#1957 Josh Peskowitz on Burberry, Boglioli, packing and his European Fashion Week wardrobe strategy

Josh Peskowitz and Nick Wooster. Photo: Tommy Ton

First things first: Park & Bond launched yesterday. If you haven’t seen it yet, get in there immediately. Owned by Gilt Groupe, it’s the latest, greatest men’s retailer on the internet, directed by Messrs Josh Peskowitz, Tyler Thoreson, Nick Wooster and Andy Comer – aka North America’s menswear dream team. I’ve had the privilege of writing a bunch of the site’s product descriptions over the past six weeks and I’m proud to say that the whole thing looks amazing – alongside the merchandise there’s a slew of editorial shoots; tips on how to achieve the perfect tie dimple or how to pack a suit; interviews with designers like Michael Bastian and more facts than you ever thought you needed to know about shoes. Back in June on the eve of Paris Fashion Week, I sat down with Josh Peskowitz at the Hotel Costes to talk about the Milanese week just been, his personal Fashion Week wardrobe strategy and those high-heeled male acrobats who closed the DSquared2 show. Check it out, below.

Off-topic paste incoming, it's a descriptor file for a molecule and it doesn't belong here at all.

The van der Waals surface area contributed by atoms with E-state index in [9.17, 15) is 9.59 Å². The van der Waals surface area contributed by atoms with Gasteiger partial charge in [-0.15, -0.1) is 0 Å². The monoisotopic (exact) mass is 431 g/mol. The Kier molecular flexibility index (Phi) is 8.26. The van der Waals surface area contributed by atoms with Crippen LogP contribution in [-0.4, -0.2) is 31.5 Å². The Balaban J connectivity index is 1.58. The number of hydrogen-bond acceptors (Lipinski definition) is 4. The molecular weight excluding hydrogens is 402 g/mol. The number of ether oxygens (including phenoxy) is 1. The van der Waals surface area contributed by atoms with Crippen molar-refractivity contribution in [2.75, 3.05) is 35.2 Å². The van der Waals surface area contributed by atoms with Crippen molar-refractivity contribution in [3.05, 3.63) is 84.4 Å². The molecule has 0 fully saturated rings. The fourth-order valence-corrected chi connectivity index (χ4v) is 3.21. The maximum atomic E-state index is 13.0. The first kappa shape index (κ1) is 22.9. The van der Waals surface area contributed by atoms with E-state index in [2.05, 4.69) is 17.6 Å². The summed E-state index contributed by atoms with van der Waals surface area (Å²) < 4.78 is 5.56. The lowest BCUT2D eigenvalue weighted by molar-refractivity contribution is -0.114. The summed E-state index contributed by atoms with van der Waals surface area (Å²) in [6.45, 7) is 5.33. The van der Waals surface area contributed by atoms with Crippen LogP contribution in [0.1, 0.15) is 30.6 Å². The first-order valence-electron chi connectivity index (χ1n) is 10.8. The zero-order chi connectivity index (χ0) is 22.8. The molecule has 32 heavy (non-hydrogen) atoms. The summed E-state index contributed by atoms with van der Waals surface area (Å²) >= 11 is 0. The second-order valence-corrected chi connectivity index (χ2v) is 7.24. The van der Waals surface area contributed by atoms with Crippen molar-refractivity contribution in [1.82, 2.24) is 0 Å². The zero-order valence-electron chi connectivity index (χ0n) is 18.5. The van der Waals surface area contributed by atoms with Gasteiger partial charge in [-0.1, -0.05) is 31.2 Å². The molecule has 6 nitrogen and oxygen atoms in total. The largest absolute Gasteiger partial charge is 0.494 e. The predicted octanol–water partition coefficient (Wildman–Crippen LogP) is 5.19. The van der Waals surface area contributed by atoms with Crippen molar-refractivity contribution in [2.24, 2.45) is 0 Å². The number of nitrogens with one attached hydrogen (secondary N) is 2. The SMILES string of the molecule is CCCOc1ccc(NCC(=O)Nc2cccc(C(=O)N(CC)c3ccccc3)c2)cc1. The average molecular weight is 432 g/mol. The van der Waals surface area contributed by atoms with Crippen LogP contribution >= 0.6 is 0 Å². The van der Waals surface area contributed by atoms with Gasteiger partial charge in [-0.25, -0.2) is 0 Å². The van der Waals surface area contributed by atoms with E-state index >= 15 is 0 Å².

Isaac Hindin Miller: What was your favourite show in Milan?

Josh Peskowitz: That’s tough. I think it was Burberry. There’s this whole thing going on right now with the batik prints and I wasn’t expecting Burberry to go there but they did a really nice job of it. I liked it with the pants. The first part of the show they were showing parkas with fake fur hoods and I was like kind of like okay… But then they had the batik prints underneath them. Burberry does outerwear, so Spring’s always a challenge for them, but those batik prints were really dynamite. And it was just a lively show – it was open to the air, there was daylight in there, and it was just really nice. I liked it a lot.

IHM: What was your favourite runway moment?

JP: The finale of the DSquared2 show was pretty entertaining – these two guys did front flips in high heels. I mean, look, that’s not my thing, but that was a really impressive finale. The entire thing was really good – the first little vignette with the fishermen-inspired gear was really wearable. The rest of it was not for me, but it was classic DSquared2 – and if people like what they do then people are going to like that. And the finale, with the rotating stage and those guys came out and they were doing that dance and just… I mean I’ve never seen anybody doing a flip in heels before. It was insane. It was really crazy, and that was probably my favourite moment.

IHM: Did you have a favourite piece of the week?

JP: My favourite piece of the week was not in a show. My favourite piece was at Boglioli. They did this jacket out of a knit material but it was constructed like a jacket and it was so beautiful, so immaculately made – I was really really taken with it. It was gorgeous. I would live in one of those.

IHM: What’s your wardrobe strategy during the week, and does it change from Milan to Paris?